I know what you’re thinking, I hate Ken Burns because he is wildly successful, makes tons of money and everyone thinks he’s the greatest Documentary Filmmaker ever, (and some people probably think he invented the genre). While some of that may be true, that’s not what bothers me.
I respect and appreciate the films that Ken makes. And he got a ton of money out of General Motors to make his films (while a lot of us only got shitty cars). I just can’t watch them.
Ken makes overly long films on interesting subjects but his films have no heart and no soul. I want to like his films, but I can’t sit through them. He made Jazz boring! How do you do that? A couple months ago I was at the American Jazz Museum in Kansas City, MO and I really enjoyed it. They even thank Ken for donating things to the museum. And the museum was not boring. They took some of Ken Burn’s material and they have made an interesting museum. (Ken, check the place out! You might become enthused.)
In the same building was the Negro Leagues Baseball Museum. Now I know Ken told us EVERYTHING we wanted to know about baseball. Sitting through the Nine Episodes (Innings) of his baseball doc reminded me of being at one of those really long games where no one scores a run until the 16th inning and by then we’ve all gone home. Check this place out, they had a terrific short film (yes, they thanked Ken) and lots of other exhibits and cool stuff to read. Their exhibits brought history to life. I loved it. And yes, I am a reader.
I have read biographies of Ty Cobb, Babe Ruth, Honus Wagner, Roger Maris, Mickey Mantle, and all sorts of other baseball stars. As a kid I loved going to see our local AAA baseball club. Ken’s film seems like someone’s PhD dissertation. He’s got all the facts, they’re just presented in a very dry way.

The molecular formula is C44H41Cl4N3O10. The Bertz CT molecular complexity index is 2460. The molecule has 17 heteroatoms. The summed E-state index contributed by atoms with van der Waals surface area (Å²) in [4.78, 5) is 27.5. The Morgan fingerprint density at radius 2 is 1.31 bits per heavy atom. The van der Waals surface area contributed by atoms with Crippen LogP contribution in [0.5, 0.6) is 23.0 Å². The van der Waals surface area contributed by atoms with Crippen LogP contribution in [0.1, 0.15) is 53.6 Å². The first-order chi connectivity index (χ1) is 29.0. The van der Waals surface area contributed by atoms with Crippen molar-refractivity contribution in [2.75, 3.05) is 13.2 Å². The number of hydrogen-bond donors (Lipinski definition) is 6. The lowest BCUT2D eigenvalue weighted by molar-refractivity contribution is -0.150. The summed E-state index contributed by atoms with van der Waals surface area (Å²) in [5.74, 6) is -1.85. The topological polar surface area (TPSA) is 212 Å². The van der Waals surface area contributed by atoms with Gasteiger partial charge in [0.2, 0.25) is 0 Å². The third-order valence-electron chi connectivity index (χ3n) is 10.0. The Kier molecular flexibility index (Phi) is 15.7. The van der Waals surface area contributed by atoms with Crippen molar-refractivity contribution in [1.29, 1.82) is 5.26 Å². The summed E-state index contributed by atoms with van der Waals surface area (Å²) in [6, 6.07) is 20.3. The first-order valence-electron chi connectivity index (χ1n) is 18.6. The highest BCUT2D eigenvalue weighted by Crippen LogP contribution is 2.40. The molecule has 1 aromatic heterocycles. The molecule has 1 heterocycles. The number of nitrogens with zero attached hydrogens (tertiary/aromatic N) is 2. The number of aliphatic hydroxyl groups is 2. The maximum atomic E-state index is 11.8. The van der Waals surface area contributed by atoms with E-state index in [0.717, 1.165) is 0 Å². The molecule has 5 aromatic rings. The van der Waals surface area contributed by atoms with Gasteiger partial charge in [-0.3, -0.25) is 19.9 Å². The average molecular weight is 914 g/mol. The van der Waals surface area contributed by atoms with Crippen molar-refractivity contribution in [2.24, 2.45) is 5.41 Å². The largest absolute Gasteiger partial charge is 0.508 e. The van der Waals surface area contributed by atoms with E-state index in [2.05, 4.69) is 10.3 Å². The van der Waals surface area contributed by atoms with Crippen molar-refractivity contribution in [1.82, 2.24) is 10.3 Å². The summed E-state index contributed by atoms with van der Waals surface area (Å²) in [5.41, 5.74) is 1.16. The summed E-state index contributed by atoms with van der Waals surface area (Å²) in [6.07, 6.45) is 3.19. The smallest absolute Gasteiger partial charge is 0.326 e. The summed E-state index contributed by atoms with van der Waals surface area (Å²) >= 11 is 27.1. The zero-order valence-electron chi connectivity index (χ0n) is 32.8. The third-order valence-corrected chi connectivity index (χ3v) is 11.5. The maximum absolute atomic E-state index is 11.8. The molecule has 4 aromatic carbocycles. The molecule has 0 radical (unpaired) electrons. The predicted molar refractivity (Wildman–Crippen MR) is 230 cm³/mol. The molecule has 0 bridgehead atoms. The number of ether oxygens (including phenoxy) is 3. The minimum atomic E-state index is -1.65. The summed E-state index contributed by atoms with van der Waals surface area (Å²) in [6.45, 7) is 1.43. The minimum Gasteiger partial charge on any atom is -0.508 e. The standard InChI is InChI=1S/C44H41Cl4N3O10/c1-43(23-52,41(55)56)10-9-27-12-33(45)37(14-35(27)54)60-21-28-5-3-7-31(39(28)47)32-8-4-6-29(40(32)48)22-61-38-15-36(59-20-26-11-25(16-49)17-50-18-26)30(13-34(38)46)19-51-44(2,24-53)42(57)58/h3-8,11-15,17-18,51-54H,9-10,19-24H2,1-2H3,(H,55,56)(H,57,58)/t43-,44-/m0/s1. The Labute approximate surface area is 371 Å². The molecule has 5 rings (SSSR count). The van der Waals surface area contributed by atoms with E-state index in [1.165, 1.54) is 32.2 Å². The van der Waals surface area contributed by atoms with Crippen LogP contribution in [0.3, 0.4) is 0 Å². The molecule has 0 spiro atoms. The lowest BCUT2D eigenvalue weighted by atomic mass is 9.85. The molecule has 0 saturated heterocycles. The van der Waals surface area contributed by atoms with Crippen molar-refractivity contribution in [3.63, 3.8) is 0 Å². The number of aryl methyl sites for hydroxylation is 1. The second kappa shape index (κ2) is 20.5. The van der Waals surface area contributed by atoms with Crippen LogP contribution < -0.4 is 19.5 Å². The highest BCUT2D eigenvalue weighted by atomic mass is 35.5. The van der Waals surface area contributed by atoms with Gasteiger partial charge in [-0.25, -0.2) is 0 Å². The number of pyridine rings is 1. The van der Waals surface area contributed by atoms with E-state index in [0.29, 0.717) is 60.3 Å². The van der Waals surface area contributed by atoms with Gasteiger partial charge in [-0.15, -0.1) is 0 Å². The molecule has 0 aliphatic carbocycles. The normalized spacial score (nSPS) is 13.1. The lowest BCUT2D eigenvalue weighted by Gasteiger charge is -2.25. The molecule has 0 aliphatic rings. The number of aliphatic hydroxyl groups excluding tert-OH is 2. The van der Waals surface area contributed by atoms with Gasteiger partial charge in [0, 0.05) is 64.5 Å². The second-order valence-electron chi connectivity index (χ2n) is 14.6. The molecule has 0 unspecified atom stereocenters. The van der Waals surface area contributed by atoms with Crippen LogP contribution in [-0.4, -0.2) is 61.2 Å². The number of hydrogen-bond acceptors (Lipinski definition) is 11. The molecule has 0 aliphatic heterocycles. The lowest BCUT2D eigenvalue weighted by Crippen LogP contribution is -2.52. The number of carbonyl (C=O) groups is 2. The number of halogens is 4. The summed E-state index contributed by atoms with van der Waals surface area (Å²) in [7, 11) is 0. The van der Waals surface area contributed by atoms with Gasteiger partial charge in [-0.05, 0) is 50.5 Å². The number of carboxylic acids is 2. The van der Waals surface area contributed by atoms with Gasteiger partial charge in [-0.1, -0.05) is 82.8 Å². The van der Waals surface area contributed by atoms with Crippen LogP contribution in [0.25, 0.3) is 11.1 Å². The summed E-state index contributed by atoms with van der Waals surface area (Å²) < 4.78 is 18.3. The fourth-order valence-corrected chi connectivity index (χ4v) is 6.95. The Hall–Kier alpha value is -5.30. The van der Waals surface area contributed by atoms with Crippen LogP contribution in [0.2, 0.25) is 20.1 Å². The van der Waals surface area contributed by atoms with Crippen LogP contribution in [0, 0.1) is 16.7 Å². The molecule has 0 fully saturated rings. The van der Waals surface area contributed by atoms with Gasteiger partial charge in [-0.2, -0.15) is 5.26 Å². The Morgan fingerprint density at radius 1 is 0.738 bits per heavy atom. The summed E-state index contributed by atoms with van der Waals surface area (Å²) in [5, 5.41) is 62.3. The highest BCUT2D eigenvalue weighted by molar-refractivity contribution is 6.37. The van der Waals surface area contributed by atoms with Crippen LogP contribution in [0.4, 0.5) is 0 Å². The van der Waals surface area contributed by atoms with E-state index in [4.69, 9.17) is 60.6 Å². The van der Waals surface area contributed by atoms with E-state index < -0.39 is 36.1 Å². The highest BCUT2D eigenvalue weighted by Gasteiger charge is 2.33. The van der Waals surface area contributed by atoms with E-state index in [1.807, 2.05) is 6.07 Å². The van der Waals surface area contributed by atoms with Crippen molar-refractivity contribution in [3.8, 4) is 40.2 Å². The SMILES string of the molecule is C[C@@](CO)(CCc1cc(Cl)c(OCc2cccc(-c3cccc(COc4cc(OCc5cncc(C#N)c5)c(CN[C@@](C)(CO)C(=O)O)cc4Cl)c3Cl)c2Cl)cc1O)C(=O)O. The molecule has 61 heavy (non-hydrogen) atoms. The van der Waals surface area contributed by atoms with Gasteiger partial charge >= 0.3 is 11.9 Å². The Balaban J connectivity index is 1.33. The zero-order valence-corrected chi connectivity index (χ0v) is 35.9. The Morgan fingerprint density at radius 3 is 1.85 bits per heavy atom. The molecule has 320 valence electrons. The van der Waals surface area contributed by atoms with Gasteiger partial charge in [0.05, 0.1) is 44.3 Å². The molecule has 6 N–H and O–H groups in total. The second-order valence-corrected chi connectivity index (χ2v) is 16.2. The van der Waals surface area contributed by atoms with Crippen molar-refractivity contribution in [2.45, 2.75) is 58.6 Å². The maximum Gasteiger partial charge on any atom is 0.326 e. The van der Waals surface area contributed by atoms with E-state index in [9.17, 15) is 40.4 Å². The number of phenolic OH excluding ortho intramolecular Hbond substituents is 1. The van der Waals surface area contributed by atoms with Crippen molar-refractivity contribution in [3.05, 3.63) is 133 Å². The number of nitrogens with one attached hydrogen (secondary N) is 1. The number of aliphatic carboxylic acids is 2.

I know I am going to be under attack by all sorts of KB fans. The ones who have his DVDs displayed on book shelves so everyone can see them. Well, I used to have Will and Ariel Durant’s Civilization Series on my book shelves and you know what, I hadn’t read them. I think most people who owned that series hadn’t read them. I know I tried, and the Durants went in to great detail about history, but I couldn’t stay with them. It was dry! (I wonder how many people who own Ken’s films have seen them more than once?)
The problem I have with those books is the same problem I have with Ken’s films. The way the material is presented. Just because you have actors and writers reading from someone’s journal or letters doesn’t mean it’s interesting. It just means we are listening to a different voice!
When I watched the film Man On Wire, I was afraid that Philippe Petit was going to fall off the tight rope and plunge to his death. I completely forgot that he was being interviewed in the film years after he had made the walk! That documentary got me totally emotionally involved. I know, we all know who won the Civil War but I was never worried about what was going to happen to the participants that the film spoke about. I was never involved with their stories.
I love documentaries! I watch them, I have made them and lots of my friends make them. So why can’t I watch Kens? He isn’t doing anything new. He has his style and it works for him and his fans. I just wish his films had some heart and soul. The facts are great, and I’m sure he triple checks everything (unlike some filmmakers out there), I just wish he would really add the human element in to his work. Make me care!
Ken Burns films feel like they’re vegetables. I know they’re good for me I just need to figure out how I’m going to get them down.
Why am I writing this now? I just have a feeling it’s going to be time for another Ken Burns film and I am trying to prepare myself…